IN THE AFTERMATH of the exoneration of a District of Columbia man who was incarcerated for 28 years for a murder and rape he didn’t commit, D.C. Superior Court Chief Judge Lee F. Satterfield created a task force to study whether the system had inherent weaknesses that could lead to wrongful convictions. When two other men were subsequently cleared of crimes for which they served lengthy prison terms, that only reinforced the need for scrutiny.

As a result of the system’s commendable willingness to hold itself up to a mirror, new protections are planned that should help guard against the wrong people being placed behind bars.

An ad hoc committee, created by Judge Satterfield in 2011 in response to issues uncovered by the D.C. Public Defender Service in the exoneration of Donald Eugene Gates, has recommended changes aimed at addressing practices that contribute to wrongful convictions. Police, prosecutors and court officials, who served on the committee along with defense attorneys and others, said they would implement the plans affecting court records, police lineups and notification about the use of police informants. Eyewitness misidentifications and faulty testimony from jailhouse informants — some of the factors in the three local cases — account for many wrongful convictions, and so improvements here are particularly important. Barry J. Pollack, president of the board of directors for the Mid-Atlantic Innocence Project, called the moves “a good step” that should be applauded.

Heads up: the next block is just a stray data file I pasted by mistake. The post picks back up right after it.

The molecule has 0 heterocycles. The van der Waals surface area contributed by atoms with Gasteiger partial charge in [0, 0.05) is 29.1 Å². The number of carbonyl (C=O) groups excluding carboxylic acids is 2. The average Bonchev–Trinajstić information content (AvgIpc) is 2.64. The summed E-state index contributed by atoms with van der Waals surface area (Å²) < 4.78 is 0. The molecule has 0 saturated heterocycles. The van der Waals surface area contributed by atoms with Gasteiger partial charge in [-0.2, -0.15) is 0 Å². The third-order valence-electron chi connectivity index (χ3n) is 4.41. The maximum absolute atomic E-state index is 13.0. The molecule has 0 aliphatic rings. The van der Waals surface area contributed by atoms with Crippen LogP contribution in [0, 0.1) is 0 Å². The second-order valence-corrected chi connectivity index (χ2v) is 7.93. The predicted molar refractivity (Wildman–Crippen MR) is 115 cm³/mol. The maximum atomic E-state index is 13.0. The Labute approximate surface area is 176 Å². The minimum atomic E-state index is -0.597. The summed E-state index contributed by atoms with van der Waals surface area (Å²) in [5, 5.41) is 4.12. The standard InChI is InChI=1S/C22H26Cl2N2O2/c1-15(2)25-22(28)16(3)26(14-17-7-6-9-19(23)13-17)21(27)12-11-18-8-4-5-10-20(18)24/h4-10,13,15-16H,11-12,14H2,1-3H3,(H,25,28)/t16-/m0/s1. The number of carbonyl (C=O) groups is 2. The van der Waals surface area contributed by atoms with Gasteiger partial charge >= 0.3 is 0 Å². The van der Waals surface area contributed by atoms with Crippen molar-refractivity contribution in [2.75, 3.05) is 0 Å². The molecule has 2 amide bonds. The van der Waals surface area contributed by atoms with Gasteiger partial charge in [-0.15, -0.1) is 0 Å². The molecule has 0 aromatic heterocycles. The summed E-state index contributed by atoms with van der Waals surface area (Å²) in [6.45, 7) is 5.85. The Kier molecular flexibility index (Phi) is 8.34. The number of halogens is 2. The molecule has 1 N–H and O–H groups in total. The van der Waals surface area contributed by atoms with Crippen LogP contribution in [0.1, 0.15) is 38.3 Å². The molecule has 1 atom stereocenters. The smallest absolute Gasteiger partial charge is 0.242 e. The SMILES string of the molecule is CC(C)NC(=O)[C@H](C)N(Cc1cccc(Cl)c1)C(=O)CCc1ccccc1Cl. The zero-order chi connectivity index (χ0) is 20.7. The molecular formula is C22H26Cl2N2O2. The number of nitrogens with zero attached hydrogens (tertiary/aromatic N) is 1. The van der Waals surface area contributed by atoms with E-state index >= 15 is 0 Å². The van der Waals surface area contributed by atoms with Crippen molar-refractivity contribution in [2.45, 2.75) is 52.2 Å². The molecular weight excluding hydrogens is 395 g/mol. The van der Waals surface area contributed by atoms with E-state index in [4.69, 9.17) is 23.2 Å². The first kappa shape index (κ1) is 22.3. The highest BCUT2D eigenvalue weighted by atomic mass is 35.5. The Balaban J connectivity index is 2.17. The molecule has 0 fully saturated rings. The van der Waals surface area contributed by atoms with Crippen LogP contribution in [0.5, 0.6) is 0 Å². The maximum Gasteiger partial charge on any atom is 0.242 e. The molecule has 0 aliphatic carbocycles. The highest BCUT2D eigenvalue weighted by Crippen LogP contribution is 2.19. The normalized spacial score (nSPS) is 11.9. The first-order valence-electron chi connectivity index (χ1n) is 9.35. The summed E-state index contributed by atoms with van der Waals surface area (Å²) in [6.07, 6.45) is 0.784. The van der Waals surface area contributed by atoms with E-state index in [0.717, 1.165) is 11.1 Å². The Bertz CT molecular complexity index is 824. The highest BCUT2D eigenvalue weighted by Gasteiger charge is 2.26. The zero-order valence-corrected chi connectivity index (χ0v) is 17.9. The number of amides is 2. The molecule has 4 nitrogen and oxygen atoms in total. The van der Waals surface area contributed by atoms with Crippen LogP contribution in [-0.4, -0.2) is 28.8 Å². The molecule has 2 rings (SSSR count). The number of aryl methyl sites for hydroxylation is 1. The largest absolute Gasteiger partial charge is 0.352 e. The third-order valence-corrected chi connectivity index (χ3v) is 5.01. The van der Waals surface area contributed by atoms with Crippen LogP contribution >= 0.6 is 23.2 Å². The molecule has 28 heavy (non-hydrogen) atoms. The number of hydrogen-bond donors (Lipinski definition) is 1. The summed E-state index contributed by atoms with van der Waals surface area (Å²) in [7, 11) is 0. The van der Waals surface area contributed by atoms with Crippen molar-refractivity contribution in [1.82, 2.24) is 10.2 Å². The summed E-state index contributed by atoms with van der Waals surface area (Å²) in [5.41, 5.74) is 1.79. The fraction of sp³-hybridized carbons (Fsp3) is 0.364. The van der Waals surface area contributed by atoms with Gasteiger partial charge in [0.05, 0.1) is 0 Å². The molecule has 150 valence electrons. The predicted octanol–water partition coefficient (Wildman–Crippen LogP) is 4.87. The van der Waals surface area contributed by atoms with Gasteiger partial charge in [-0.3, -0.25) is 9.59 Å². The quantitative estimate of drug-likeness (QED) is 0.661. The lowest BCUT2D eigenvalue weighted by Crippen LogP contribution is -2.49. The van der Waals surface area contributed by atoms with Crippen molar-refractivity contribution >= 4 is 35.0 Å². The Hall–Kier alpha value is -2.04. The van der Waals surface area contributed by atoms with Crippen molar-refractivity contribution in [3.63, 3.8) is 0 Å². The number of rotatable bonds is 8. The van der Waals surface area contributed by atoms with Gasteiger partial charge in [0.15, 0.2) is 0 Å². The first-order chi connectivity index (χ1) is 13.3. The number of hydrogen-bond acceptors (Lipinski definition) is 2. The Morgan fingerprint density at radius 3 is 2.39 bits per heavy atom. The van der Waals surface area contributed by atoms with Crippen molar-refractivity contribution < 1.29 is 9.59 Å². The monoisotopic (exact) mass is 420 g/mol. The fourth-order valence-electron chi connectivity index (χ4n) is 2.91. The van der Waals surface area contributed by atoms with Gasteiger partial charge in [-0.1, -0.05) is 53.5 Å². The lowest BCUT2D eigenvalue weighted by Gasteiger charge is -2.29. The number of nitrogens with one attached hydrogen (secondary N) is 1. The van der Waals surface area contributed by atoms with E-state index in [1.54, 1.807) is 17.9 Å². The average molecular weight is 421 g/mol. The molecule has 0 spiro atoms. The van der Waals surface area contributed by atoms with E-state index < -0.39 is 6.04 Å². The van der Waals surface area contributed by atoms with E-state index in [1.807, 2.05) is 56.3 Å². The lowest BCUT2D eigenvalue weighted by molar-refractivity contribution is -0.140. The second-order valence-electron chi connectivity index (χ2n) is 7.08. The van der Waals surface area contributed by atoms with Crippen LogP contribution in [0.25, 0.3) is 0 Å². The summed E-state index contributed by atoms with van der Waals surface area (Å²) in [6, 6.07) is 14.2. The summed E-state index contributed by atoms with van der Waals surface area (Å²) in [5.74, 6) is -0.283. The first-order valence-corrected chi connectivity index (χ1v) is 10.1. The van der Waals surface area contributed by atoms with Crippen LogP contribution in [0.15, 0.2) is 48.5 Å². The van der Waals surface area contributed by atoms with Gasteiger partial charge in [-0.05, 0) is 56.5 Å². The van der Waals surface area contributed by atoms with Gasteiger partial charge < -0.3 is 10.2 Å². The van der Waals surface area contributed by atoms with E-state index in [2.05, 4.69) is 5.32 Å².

The committee concluded that the District meets or exceeds national best practices on eight of the 10 generally acknowledged factors behind wrongful convictions. It decided against following the example of other jurisdictions by establishing an innocence commission. Nonetheless, the group agreed to reconvene from time to time to monitor the recommendations and deal with any concerns, a welcome move that acknowledges the importance of ongoing vigilance in rooting out mistakes that lead to wrongful convictions.